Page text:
Far too often, we tend to ride piggyback on the success of our athletes and disown them when they are not successful. In sports, you lose far more than you win. The trick is to win at the right time, when it matters the most.

Definitely, your best cannot be competing in the SAF Games. A third string will do the job. You cannot drain them with meaningless matches. You have to be fresh and strong for the toughest challenge. Olympics is not just another competition. You have to understand its magnitude and at the same time, not be intimidated by it. It is not easy.

 

There is a positive side to the limited success we had in Rio. Both Sindhu and Sakshi are being showered with all the love and rewards, which include luxury cars and tons of money, by the sports loving people. I do not grudge them anything.

Most of the sportspersons come from rural background. They are all trying to make a career out of sports so that they have a better life. When they see the rewards, they will be a lot more determined to achieve their goals. It augurs well for the future of sports in the country.

Does it hurt the men that the women have left them behind? It is hard for me to answer this. But a lot of people with strong egos are definitely going to sweat buckets in preparation for Tokyo, to put the men on par, if not ahead!

Until then, salute the women power. They saved us a bruised nose.

There is also a suggestion that we focus on the disciplines that give us the best chance to strike medals. But our aspirations are high. If we want to win more medals, we have to look at disciplines that offer maximum medals.

I hope Dipa Karmakar, with her fourth place in gymnastics, has opened our eyes. Anju Bobby George showed us the power of Indian athletics in the Athens Olympics. Unlike Dipa, who placed fifth in the World Championship, Anju won a World Championship medal in athletics. Somehow, we don’t take the cue. The numbers have increased in athletics dramatically, but have not led to good results. After competing in five Olympics, one thing that I am very clear is that you need world-class guidance on a regular basis. When I won the gold in Beijing, Gaby Buehlmann was my coach. This time in Rio, Gaby guided Niccolo Campriani of Italy to two gold medals. Campriani had won gold and silver in London as well! Gaby is both the national coach of Italy and personal coach of Campriani.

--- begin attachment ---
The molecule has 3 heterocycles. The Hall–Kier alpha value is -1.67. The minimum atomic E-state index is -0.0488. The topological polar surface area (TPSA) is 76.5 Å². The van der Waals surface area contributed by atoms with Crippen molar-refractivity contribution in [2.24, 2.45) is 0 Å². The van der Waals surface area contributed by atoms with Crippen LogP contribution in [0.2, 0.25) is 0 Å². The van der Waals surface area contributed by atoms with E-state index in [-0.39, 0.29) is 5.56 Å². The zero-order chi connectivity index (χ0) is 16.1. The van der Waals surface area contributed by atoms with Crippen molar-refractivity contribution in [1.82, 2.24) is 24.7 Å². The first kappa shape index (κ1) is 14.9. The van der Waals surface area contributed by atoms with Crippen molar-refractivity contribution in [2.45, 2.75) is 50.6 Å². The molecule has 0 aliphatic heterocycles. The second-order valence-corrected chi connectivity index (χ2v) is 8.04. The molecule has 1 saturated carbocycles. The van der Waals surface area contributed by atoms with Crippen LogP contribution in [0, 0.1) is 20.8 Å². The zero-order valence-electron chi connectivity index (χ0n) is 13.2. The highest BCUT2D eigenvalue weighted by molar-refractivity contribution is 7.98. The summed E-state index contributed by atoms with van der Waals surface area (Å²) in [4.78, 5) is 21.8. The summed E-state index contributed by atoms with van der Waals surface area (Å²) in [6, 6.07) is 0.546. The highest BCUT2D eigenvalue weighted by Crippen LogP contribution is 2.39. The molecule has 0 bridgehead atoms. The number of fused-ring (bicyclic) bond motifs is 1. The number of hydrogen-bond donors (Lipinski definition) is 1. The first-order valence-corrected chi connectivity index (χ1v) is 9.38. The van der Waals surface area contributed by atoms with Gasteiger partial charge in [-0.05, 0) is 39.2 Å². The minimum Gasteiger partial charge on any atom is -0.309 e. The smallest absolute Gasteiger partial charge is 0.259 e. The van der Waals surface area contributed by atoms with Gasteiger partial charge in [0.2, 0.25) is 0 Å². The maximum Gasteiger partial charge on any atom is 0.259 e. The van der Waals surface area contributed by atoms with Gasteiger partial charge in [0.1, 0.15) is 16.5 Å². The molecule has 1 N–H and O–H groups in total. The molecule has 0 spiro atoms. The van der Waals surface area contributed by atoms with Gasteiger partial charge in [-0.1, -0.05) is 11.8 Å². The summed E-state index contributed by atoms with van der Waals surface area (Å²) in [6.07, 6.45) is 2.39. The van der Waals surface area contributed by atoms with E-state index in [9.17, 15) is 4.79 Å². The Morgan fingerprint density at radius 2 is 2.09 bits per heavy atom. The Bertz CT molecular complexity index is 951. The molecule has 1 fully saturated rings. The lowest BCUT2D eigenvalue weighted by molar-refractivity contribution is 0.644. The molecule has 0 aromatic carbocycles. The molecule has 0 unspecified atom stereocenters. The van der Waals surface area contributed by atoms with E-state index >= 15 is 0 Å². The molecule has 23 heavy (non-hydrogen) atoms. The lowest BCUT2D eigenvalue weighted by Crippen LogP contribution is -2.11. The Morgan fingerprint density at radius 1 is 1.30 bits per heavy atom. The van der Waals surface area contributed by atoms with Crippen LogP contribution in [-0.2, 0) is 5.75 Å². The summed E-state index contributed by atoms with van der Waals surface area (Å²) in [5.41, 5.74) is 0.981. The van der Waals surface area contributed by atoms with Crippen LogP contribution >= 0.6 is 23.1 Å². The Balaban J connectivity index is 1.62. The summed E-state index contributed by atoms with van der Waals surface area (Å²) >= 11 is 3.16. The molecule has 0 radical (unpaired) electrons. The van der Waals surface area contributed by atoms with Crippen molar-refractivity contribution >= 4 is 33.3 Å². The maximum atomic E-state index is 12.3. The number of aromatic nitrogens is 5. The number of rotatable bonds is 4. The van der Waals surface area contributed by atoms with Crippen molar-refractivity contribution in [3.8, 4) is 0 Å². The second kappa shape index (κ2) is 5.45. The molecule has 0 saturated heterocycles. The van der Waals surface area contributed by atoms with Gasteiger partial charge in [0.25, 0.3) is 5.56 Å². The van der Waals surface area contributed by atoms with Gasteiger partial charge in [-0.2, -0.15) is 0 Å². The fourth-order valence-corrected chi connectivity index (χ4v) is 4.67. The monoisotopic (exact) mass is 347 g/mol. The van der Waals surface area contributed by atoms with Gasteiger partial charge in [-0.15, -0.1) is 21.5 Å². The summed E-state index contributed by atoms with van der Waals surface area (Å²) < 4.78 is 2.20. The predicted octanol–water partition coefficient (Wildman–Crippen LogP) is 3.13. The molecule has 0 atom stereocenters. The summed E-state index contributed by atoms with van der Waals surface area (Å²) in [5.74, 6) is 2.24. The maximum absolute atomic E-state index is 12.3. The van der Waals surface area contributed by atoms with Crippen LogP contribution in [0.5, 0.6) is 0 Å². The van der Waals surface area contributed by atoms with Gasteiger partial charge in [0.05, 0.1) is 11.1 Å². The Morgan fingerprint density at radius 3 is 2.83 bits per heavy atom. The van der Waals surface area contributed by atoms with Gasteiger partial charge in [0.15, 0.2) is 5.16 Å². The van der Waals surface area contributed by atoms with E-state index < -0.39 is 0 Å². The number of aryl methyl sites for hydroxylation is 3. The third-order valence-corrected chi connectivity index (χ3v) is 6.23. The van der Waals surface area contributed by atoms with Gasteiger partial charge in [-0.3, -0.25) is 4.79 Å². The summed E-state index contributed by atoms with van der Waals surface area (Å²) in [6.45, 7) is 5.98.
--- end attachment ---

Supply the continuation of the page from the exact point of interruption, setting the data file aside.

Of course, I have no complaints against Gaby’s husband, Heinz Reinkemeier, who was my coach this time. We did everything we possibly could.

Look at P. Gopichand. He has done a fantastic job in taking Indian badminton to world standards. Indian badminton has proved that if you keep sports administration and sports performance in two different chains, possibly with mutual respect and strong coordination, the results can be rewarding. It is a point that many national federations need to replicate.

We need to invest in our people and make them competent, drilling knowledge into them, so that it would benefit a large number of our athletes.

In shooting, the technical knowledge is paramount. Some of our best shooters can become world-class coaches, provided you welcome them with open arms, educate and empower them.

We keep getting bogged down by a lack of sports culture. What is it? If a family opts to watch sports instead of going to a movie on a Sunday, I think we would have achieved the sports culture.

To this end, the media can play a huge role. I hate pointing fingers, but the fact remains that we are sold to foreign sports, in the name of catering to world-class taste! We need to project our own sportspersons at the national and international level in a sustained manner, so that the attention fetches them the desired support, opens avenues and solves problems. It has to be a sustained effort so that the interest in Indian sport is kept alive in the public mind.

It helps in nurturing talent. All of us demand a finished product of world standards, without giving a fair chance for the talent to blossom. Talent is a mere starting point. We all have a role to play in taking it forward and hopefully towards an Olympic medal.

We will move forward a lot quicker the day we realise that when our athletes fail, it is we, as a nation, that fail. Sport is a mere reflection of the society. The first rule is, there is no short cut to success. Half the battle is won when we are all prepared to work hard with the right attitude.

We need the same degree of passion towards sports, to match the passion we show in demanding results!